10 Bad Habits to Ditch for a Happier You
Last Updated: Apr 17, 2015
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You know the drill: Brush your teeth, eat your veggies, exercise and be nice to people. Yet, as hard as we try, some bad habits somehow manage to sneak their way into our lives at times, often without our awareness. By letting go of the following bad practices, you’ll free up time, energy, mental space and even money that could be better spent on happier, healthier pursuits. Consider this your bad-habit spring cleaning.
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HOLDING A GRUDGE
Being unable to forgive can lead to stress and may end up affecting you physically as well as psychologically. A study published in Social Psychology and Personality Science, for example, shows that the very act of forgiveness can help lift weight off your shoulders. People who were offended by someone but ultimately forgave them estimated the steepness of a hill as lower than people who still harbored resentment toward another person. The more forgiving people were able to jump higher as a result. “Forgiveness does not mean you’re condoning, forgetting or denying the event or the pain it caused,” says Elizabeth Lombardo, Ph.D., psychologist and author of “Better Than Perfect: 7 Strategies to Crush Your Inner Critic and Create a Life You Love.” “Take responsibility for what you can do now instead of focusing on the regret that happened in the past.”
Social Psychology and Personality Science
UNWINDING WITH A GLASS OF WINE OR A BEER EVERY NIGHT
Sure, a glass of wine at the end of a busy day may be relaxing, but it’s only temporary, says Allen Towfigh, M.D., a board-certified sleep-medicine doctor and neurologist affiliated with Weill Cornell Medical Center/NewYork Presbyterian Hospital in New York City. You may already know this if you’ve found yourself wide awake at 2 a.m. after falling asleep quickly. “Once the relaxing effect wears off your body metabolizes the alcohol, and this creates a rebound effect that causes you to wake up prematurely,” says Towfigh. The sleep disruption also contributes to fatigue the next day. Towfigh recommends abstaining from drinking three to four hours prior to bedtime for a good night’s sleep. Instead of pouring yourself a glass, try going for an evening walk or bike ride to unwind.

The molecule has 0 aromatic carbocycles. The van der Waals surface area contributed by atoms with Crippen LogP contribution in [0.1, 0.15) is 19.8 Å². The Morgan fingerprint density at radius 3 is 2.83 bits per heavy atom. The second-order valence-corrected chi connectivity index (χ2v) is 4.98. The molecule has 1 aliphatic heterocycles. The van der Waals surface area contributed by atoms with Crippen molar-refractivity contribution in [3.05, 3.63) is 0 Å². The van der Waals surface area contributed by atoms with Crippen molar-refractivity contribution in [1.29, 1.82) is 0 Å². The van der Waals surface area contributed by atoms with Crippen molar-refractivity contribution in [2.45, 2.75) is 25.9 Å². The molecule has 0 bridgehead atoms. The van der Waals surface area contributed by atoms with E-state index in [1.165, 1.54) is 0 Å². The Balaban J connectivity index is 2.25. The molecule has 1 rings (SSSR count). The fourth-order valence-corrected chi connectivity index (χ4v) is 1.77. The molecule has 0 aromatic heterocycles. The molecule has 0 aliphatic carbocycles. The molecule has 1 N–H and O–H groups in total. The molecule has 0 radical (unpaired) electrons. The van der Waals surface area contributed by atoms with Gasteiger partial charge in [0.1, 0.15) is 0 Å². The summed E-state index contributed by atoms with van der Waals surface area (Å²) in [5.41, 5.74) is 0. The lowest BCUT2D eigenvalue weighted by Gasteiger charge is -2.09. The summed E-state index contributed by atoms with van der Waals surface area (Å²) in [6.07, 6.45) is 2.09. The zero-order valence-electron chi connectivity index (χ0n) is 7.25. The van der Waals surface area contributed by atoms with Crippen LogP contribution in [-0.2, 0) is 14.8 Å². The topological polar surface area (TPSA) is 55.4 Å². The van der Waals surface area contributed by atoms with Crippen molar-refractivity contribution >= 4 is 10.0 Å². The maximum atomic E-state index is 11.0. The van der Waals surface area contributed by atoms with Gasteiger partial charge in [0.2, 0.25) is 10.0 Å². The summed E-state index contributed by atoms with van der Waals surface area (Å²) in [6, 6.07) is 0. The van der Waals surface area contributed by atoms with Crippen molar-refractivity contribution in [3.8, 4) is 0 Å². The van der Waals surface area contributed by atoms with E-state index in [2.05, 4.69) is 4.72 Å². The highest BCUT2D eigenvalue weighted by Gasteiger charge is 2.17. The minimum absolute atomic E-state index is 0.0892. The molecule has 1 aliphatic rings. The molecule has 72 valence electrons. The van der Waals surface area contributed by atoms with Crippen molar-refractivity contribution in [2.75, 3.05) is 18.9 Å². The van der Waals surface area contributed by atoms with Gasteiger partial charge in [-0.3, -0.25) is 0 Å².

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BEING CONNECTED 24/7
Just one last email before you hit the hay. Oh, and a final check on Facebook. Do this and you may find yourself staring at the ceiling and unable to sleep. The culprit: The bright blue light from your phone or tablet, which reduces sleep drive and stimulates your brain to stay awake by suppressing melatonin, a hormone necessary to trigger drowsiness, says Towfigh. Turn off all electronics an hour or so before bedtime for more restful sleep. Still having troubling shutting down? Towfigh recommends using a sleep machine or an iPhone app like Relax Melodies to help you nod off.
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POPPING OVER-THE-COUNTER PAIN RELIEVERS LIKE CANDY
Too many pain relievers can hurt you, even if they’re nonprescription. In fact, using Tylenol for pain quadruples the risk of an abnormal liver-function test, according to a study published in the British Medical Journal. Plus, you may not only be damaging your liver. The relief you feel might be all in your head, according to the same research, which found OTC pain relievers works no better than a placebo for knee and hip pain. “If your aches are due to muscular tension, massages are a good way to help reduce muscular tension and spasm in difficult-to-reach areas,” says Navid Farahmand, M.D., board-certified interventional pain-management physician at the Brain and Spine Institute of California in Newport Beach. “For easier-to-reach muscle groups, such as our hamstrings and calves, use of a foam roller or tennis ball may be just as effective as stretching and relaxing the muscles.”
Study in the British Medical Journal
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Procrastination not only gets you in trouble in your professional and personal life, but waiting until the last minute to do things also hurts your heart, a new study shows. A non-procrastinator feels that he is in control -- that he can ‘do it,’” says Robert Greenfield, M.D., medical director of noninvasive cardiology and cardiac rehab at MemorialCare Heart & Vascular Institute at Orange Coast Memorial Medical Center in Fountain Valley, California. “Once someone loses the feeling that they’re in control of their lives, stress hormones are produced. Acutely it is adrenaline; chronically it is cortisol. Both of these hormones raise blood pressure.” Many procrastinators put things off because they feel overwhelmed by their situation and don’t feel in control. Resolve it by setting priorities and organizing you life to be responsible while still enjoying it as well, adds Greenfield.